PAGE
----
I hate July 24.
On June 3, 2006, my grandparents hosted my wedding shower at their house in Wake Forest, NC. It was the first day of the happiest seven weeks of my life. At the time, I had no way of knowing that it would be the next-to-last time that I would have my entire family and my closest friends together for a happy occasion (my wedding would be the last). We grilled burgers and chicken and dined on card tables set up on the lawn behind Grandma Kathryn’s beloved back porch. The sun sank beneath the horizon about the time John and I opened the last gift and my grandfather polished off the last piece of cake; my little sister, Taylor, and our cousin, Morgan, hung Hawaiian leis around their necks and chased fireflies across the grass, their bare shoulders bathed in the soft moonlight and their laughter in our ears.
On June 24, I married my best friend from high school in a beautiful inn famous for its lush gardens in the mountains of North Carolina. Taylor and Morgan ruled the tiny, makeshift dance floor in the inn’s parlor after the ceremony.
On July 24, my husband and I wished each other a happy one-month wedding anniversary, kissed each other goodbye and headed our separate ways for work. As I drove to the office under a clear blue sky, I thanked God for all the gifts He had given me. I was newly married to my best friend and had an amazing family, a great job and even a promising novel in the works. I felt invincible.
A few minutes after 10 that morning, I hit ‘save’ on a press release to take a call from my mother.
I can’t remember much of what Mom said to me. I don’t know how much I heard over the loud ringing that filled my ears after she said the words “neuronal ceroid lipofuscinosis” in reference to Taylor. I remember, with my sobbing mother still on the phone, Googling that phrase with trembling fingers and crumpling into my chair like a crushed soda can when I read the summaries listed with the search results until my eyes filled with tears and I couldn’t read any longer. The words and phrases shot off the screen and straight into me like icy daggers, each one more awful than the last:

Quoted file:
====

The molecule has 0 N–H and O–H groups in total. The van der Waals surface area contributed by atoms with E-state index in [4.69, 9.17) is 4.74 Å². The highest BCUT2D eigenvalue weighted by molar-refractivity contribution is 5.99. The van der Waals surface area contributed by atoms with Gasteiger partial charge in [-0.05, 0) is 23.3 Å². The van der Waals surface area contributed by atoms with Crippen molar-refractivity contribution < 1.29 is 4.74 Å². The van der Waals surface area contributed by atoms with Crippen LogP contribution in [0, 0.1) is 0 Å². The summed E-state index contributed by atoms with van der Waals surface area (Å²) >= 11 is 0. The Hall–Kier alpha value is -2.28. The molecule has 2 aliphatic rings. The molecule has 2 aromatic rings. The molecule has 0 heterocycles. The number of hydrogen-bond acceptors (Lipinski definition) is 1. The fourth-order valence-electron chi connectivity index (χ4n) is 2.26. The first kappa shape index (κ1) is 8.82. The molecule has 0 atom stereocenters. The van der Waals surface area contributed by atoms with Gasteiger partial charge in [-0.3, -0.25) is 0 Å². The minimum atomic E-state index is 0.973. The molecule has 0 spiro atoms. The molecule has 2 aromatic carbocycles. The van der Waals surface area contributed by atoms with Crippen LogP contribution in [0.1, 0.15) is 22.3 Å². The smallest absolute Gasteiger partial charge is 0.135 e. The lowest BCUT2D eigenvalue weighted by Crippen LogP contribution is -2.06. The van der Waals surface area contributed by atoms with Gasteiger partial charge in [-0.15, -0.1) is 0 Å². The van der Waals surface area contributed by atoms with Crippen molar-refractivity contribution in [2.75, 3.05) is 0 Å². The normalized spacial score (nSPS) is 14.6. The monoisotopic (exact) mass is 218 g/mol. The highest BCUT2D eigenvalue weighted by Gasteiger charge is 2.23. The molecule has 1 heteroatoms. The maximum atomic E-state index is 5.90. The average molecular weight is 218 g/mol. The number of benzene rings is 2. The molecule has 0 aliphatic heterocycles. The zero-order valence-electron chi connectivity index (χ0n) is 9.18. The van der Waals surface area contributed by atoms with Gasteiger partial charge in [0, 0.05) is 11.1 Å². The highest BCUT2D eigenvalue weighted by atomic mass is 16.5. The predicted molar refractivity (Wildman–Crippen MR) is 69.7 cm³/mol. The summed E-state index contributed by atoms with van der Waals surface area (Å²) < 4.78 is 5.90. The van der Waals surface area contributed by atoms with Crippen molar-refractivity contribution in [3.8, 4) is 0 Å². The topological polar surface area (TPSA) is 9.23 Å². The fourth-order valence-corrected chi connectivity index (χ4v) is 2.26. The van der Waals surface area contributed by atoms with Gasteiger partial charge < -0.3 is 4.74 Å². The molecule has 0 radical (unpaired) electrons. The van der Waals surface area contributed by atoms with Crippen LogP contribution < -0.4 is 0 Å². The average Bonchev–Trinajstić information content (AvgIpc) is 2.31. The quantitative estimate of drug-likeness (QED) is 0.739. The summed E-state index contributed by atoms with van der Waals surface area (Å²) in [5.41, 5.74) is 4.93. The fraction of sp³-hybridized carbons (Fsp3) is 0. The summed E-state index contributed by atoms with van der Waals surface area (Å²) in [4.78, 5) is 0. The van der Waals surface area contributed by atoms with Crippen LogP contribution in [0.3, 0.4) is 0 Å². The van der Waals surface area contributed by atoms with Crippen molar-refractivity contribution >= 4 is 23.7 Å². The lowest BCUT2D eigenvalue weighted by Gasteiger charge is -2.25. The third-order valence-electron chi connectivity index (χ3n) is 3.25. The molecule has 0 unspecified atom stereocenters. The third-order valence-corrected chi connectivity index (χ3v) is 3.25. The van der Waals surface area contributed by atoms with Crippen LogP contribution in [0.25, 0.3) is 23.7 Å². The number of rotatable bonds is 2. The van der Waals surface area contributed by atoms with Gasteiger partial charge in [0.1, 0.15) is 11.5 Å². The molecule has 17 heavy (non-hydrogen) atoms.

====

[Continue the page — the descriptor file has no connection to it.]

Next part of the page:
I don’t remember the rest of that phone call, but I will remember July 24, 2006 for as long as I live.
Taylor doesn’t chase fireflies in the moonlight anymore, but I will never forget the innocent beauty of that night she shared with our cousin, Morgan, before a sleeping genetic defect awoke from its seven-year slumber and began its systematic destruction of a life with great promise.
I no longer need Google to tell me what neuronal ceroid lipofuscinosis – or Batten disease – does to a child like Taylor. I’m an expert on a disorder I never wanted to know. I’ve spent time with the world’s greatest Batten disease scientists. I’ve seen it unfold in real life. I’ve watched it wreak havoc on my sister. I’ve seen the names of children I know added to the list of “Batten angels.”
I declared two wars on Batten disease on July 24, 2006 – the war for my little sister, and the war to end Batten disease forever.
Batten disease is winning the war for my little sister. It’s had six long years to do its dark work.
As I’ve watched how Taylor has faced her disease, I’ve realized one thing that gives me satisfaction, if not true solace:
Batten disease may have the power to destroy a life with great promise.
But it can never destroy a heart with great love.